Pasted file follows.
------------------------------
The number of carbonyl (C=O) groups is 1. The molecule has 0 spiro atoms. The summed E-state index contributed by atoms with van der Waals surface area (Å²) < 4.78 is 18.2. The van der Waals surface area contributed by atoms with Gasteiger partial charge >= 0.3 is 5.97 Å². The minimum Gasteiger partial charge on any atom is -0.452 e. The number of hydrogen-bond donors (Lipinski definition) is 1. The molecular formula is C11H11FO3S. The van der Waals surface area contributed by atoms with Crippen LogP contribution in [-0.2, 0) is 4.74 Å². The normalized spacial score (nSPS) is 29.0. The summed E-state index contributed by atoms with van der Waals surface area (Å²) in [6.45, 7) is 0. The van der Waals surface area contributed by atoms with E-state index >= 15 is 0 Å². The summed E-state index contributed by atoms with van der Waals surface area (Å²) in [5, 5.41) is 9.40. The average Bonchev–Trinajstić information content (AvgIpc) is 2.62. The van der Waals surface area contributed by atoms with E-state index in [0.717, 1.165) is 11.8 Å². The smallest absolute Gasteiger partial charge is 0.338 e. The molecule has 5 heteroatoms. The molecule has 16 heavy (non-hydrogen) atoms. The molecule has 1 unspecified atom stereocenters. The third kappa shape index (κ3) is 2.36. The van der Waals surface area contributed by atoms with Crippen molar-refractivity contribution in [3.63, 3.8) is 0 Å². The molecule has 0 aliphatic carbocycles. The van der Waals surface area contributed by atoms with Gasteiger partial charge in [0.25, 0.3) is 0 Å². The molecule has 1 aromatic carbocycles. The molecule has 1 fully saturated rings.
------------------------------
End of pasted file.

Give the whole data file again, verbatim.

The number of carbonyl (C=O) groups is 1. The molecule has 0 spiro atoms. The summed E-state index contributed by atoms with van der Waals surface area (Å²) < 4.78 is 18.2. The van der Waals surface area contributed by atoms with Gasteiger partial charge >= 0.3 is 5.97 Å². The minimum Gasteiger partial charge on any atom is -0.452 e. The number of hydrogen-bond donors (Lipinski definition) is 1. The molecular formula is C11H11FO3S. The van der Waals surface area contributed by atoms with Crippen LogP contribution in [-0.2, 0) is 4.74 Å². The normalized spacial score (nSPS) is 29.0. The summed E-state index contributed by atoms with van der Waals surface area (Å²) in [6.45, 7) is 0. The van der Waals surface area contributed by atoms with E-state index >= 15 is 0 Å². The summed E-state index contributed by atoms with van der Waals surface area (Å²) in [5, 5.41) is 9.40. The average Bonchev–Trinajstić information content (AvgIpc) is 2.62. The van der Waals surface area contributed by atoms with E-state index in [0.717, 1.165) is 11.8 Å². The smallest absolute Gasteiger partial charge is 0.338 e. The molecule has 5 heteroatoms. The molecule has 16 heavy (non-hydrogen) atoms. The molecule has 1 unspecified atom stereocenters. The third kappa shape index (κ3) is 2.36. The van der Waals surface area contributed by atoms with Crippen molar-refractivity contribution in [3.63, 3.8) is 0 Å². The molecule has 0 aliphatic carbocycles. The van der Waals surface area contributed by atoms with Gasteiger partial charge in [0.25, 0.3) is 0 Å². The molecule has 1 aromatic carbocycles. The molecule has 1 fully saturated rings.